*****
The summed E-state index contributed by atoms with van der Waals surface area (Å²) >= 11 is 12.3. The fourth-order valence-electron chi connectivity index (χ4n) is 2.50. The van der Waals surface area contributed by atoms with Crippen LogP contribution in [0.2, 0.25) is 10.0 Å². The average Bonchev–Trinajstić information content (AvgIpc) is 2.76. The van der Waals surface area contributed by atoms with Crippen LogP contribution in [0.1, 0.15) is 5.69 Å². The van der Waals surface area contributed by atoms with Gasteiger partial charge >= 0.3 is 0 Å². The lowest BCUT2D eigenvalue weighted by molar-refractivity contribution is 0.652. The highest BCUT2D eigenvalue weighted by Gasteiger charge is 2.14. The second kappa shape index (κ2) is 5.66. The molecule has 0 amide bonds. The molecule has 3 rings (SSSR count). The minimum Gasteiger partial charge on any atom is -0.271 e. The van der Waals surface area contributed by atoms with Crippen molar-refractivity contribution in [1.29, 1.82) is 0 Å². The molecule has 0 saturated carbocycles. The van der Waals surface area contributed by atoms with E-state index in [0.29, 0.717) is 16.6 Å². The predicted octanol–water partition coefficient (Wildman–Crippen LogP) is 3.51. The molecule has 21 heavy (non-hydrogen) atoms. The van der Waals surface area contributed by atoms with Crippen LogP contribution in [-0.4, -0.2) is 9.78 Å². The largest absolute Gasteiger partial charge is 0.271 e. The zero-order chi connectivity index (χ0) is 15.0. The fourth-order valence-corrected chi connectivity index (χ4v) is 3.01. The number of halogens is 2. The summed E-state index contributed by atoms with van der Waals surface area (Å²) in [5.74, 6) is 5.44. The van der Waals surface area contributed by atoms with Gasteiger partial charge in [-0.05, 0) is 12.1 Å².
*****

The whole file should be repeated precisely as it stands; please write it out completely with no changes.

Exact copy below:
The summed E-state index contributed by atoms with van der Waals surface area (Å²) >= 11 is 12.3. The fourth-order valence-electron chi connectivity index (χ4n) is 2.50. The van der Waals surface area contributed by atoms with Crippen LogP contribution in [0.2, 0.25) is 10.0 Å². The average Bonchev–Trinajstić information content (AvgIpc) is 2.76. The van der Waals surface area contributed by atoms with Crippen LogP contribution in [0.1, 0.15) is 5.69 Å². The van der Waals surface area contributed by atoms with Gasteiger partial charge >= 0.3 is 0 Å². The lowest BCUT2D eigenvalue weighted by molar-refractivity contribution is 0.652. The highest BCUT2D eigenvalue weighted by Gasteiger charge is 2.14. The second kappa shape index (κ2) is 5.66. The molecule has 0 amide bonds. The molecule has 3 rings (SSSR count). The minimum Gasteiger partial charge on any atom is -0.271 e. The van der Waals surface area contributed by atoms with Crippen molar-refractivity contribution in [1.29, 1.82) is 0 Å². The molecule has 0 saturated carbocycles. The van der Waals surface area contributed by atoms with E-state index in [0.29, 0.717) is 16.6 Å². The predicted octanol–water partition coefficient (Wildman–Crippen LogP) is 3.51. The molecule has 21 heavy (non-hydrogen) atoms. The van der Waals surface area contributed by atoms with Crippen LogP contribution in [-0.4, -0.2) is 9.78 Å². The largest absolute Gasteiger partial charge is 0.271 e. The zero-order chi connectivity index (χ0) is 15.0. The fourth-order valence-corrected chi connectivity index (χ4v) is 3.01. The number of halogens is 2. The summed E-state index contributed by atoms with van der Waals surface area (Å²) in [5.74, 6) is 5.44. The van der Waals surface area contributed by atoms with Gasteiger partial charge in [-0.05, 0) is 12.1 Å².